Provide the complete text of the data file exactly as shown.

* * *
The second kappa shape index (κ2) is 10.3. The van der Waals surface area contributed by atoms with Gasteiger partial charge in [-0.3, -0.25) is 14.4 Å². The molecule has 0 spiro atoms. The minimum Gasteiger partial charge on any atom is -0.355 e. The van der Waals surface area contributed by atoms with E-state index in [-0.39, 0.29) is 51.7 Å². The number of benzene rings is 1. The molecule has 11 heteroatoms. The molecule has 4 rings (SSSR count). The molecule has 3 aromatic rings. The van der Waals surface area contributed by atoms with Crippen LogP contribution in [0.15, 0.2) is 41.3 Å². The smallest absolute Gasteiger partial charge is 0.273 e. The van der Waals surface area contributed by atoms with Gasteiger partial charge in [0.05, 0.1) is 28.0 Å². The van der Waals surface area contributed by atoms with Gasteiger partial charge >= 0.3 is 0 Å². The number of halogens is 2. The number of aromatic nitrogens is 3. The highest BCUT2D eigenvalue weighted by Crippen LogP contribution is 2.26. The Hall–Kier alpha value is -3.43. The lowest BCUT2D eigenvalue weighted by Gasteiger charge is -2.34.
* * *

The second kappa shape index (κ2) is 10.3. The van der Waals surface area contributed by atoms with Gasteiger partial charge in [-0.3, -0.25) is 14.4 Å². The molecule has 0 spiro atoms. The minimum Gasteiger partial charge on any atom is -0.355 e. The van der Waals surface area contributed by atoms with E-state index in [-0.39, 0.29) is 51.7 Å². The number of benzene rings is 1. The molecule has 11 heteroatoms. The molecule has 4 rings (SSSR count). The molecule has 3 aromatic rings. The van der Waals surface area contributed by atoms with Crippen LogP contribution in [0.15, 0.2) is 41.3 Å². The smallest absolute Gasteiger partial charge is 0.273 e. The van der Waals surface area contributed by atoms with Gasteiger partial charge in [0.05, 0.1) is 28.0 Å². The van der Waals surface area contributed by atoms with Gasteiger partial charge >= 0.3 is 0 Å². The number of halogens is 2. The number of aromatic nitrogens is 3. The highest BCUT2D eigenvalue weighted by Crippen LogP contribution is 2.26. The Hall–Kier alpha value is -3.43. The lowest BCUT2D eigenvalue weighted by Gasteiger charge is -2.34.